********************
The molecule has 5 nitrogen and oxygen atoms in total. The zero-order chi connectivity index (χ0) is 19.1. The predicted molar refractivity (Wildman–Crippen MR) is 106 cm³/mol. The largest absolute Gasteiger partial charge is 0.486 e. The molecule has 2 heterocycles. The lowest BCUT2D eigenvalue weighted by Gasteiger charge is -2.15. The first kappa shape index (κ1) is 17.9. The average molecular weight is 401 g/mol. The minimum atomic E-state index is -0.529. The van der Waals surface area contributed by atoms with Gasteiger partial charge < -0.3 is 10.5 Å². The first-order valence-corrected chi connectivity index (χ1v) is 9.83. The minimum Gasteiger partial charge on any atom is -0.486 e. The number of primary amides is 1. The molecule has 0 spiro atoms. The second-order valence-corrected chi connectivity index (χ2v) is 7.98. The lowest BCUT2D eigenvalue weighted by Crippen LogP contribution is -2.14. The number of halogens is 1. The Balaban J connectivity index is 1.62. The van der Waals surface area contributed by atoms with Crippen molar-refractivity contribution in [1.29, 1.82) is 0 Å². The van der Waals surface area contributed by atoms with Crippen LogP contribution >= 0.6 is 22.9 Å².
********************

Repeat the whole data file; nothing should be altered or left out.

The molecule has 5 nitrogen and oxygen atoms in total. The zero-order chi connectivity index (χ0) is 19.1. The predicted molar refractivity (Wildman–Crippen MR) is 106 cm³/mol. The largest absolute Gasteiger partial charge is 0.486 e. The molecule has 2 heterocycles. The lowest BCUT2D eigenvalue weighted by Gasteiger charge is -2.15. The first kappa shape index (κ1) is 17.9. The average molecular weight is 401 g/mol. The minimum atomic E-state index is -0.529. The van der Waals surface area contributed by atoms with Gasteiger partial charge < -0.3 is 10.5 Å². The first-order valence-corrected chi connectivity index (χ1v) is 9.83. The minimum Gasteiger partial charge on any atom is -0.486 e. The number of primary amides is 1. The molecule has 0 spiro atoms. The second-order valence-corrected chi connectivity index (χ2v) is 7.98. The lowest BCUT2D eigenvalue weighted by Crippen LogP contribution is -2.14. The number of halogens is 1. The Balaban J connectivity index is 1.62. The van der Waals surface area contributed by atoms with Crippen molar-refractivity contribution in [1.29, 1.82) is 0 Å². The van der Waals surface area contributed by atoms with Crippen LogP contribution >= 0.6 is 22.9 Å².